Who needs them?
So, after I’d thrown a few weights about the gym, done a couple of squats and managed to suppress my anxiety to a socially acceptable level at least, we were on our way, Q dressed in her party best. (A very groovy second-hand dress given to us by the owners of said 4 year-old).
My friend opened the door and when she did I wondered why she was wearing a gypsy skirt and a bandana, and then it occurred to me that she was a pirate of sorts and I felt bad because I hadn’t interpreted the invite as a dress-up too.
So, in we went, late and un-costumed. The losers on the invite list.
I find kid’s parties exhausting.
Come on, admit it, don’t you?
Typically you haven’t had an adequate enough breakfast to see you through the experience, and unless you’re willing to overdose on fairy bread and cupcakes, (thereby giving yourself a massive sugar high and equally massive headache) that is unlikely to change.
And so you spend the hours having fractured conversations with the adults while you run after your small human as they head straight for the edge of the deck, the climbing frame or the fairy bread.
If there’s one thing Q doesn’t need, it’s more energy.
No sugar for her.
Two hours later, after you've refereed countless fights between two 14 month olds who don’t understand or care for the word ‘share’, you’re on your way, stuffing the banana in your mouth that you stole from the hosts’ fruit bowl, telling them it was for Q.
1 year-old birthday parties typically don’t include a lolly bag, because their most favoured treat is their mother’s milk and that would just be weird, but 4 year-old parties do.
By then our hunger was starting to win out, so before we were even out of the drive, G and I were at our pirate best, greedily devouring Q’s collection of freckles, milk bottles and fortune cookies.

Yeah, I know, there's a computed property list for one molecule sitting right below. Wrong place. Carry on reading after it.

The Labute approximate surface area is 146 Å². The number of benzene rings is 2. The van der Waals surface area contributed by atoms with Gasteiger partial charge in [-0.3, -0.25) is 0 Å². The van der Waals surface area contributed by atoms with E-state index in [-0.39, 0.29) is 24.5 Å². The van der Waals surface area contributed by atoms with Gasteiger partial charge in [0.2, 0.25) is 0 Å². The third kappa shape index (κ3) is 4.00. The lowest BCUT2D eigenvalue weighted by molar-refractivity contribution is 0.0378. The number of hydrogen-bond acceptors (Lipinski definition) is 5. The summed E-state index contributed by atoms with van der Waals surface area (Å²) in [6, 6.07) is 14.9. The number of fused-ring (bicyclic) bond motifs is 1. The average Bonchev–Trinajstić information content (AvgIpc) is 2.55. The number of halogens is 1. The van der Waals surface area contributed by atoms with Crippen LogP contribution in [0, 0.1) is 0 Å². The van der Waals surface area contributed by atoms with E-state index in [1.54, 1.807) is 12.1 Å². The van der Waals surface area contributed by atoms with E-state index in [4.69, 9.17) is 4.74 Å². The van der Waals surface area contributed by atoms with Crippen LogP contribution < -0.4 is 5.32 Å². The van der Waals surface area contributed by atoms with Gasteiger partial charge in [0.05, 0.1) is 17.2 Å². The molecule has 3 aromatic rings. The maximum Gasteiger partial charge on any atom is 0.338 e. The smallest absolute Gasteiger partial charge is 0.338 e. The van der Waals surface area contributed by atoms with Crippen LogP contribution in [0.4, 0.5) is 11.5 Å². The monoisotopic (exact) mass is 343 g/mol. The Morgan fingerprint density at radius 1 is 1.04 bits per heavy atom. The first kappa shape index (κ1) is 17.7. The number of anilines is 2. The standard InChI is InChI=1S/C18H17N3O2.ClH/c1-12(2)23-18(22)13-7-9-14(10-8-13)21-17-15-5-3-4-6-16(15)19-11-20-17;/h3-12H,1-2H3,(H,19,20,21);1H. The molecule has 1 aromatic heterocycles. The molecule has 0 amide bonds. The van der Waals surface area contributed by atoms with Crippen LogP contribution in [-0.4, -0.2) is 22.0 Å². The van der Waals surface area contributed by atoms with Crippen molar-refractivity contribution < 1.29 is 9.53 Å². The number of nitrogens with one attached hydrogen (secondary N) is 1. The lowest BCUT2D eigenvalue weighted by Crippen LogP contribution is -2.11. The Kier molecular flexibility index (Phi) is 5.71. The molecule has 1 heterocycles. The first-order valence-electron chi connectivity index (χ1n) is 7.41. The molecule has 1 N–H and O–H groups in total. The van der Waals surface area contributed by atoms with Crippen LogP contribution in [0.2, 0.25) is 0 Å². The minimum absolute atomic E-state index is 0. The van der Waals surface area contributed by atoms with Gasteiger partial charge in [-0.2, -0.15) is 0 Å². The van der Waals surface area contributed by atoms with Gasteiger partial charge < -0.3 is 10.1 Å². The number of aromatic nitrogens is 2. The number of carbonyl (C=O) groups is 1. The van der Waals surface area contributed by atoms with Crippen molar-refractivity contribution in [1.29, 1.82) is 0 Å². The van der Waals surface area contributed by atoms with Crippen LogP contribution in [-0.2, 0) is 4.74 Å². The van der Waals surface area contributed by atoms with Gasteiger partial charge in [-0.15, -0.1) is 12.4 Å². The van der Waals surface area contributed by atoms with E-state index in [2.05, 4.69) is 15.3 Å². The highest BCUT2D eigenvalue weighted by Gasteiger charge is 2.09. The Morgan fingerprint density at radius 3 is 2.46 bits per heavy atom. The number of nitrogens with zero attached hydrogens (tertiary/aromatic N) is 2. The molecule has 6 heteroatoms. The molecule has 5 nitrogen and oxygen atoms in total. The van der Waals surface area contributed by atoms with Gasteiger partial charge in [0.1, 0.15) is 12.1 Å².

Every pirate party has fortune cookies.
Everyone knows that.
What’s funny is that mine said ‘resist the urge to change your plans.’
Sometimes you find providence in the oddest of places.
 Happy Monday everyone, have a fabulous week.

Thursday, January 19, 2012


My ghetto bandage, because at $140,
he didn't even offer me a bandaid.

I am typing with a slightly gammy thumb, because I just had an injection in it because I have trigger thumb.
From all the pistols I shoot.
That is honestly what the doctor called it.
Apparently a lot of new mums get it from picking up their children 9000 times a day.
Why wouldn’t you call it new-mum thumb then?
In unrelated news, it’s a day of angsty nerves, worrying and decision tossing here at team Llewellyn/Hart.
We walk through the restaurant space again today with the builder and planning consultant, which is exciting and making it seem real, but we’re also continually trying to shave costs from our friendly little opening budget and that is not exciting but still making it seem real.
Let’s face it.
Starting a small business is always going to be a risk.
At some point the trigger thumb doctor opened his own practice. (Still, at $140 every 15 minutes I’d say he’s doing ok).
The architect we’re planning to use, she’s in small business too.
So is the wine dude, the builder, the coffee supplier, the plumber, the butcher, the baker and the candlestick maker.
They all made the decision to go out on their own.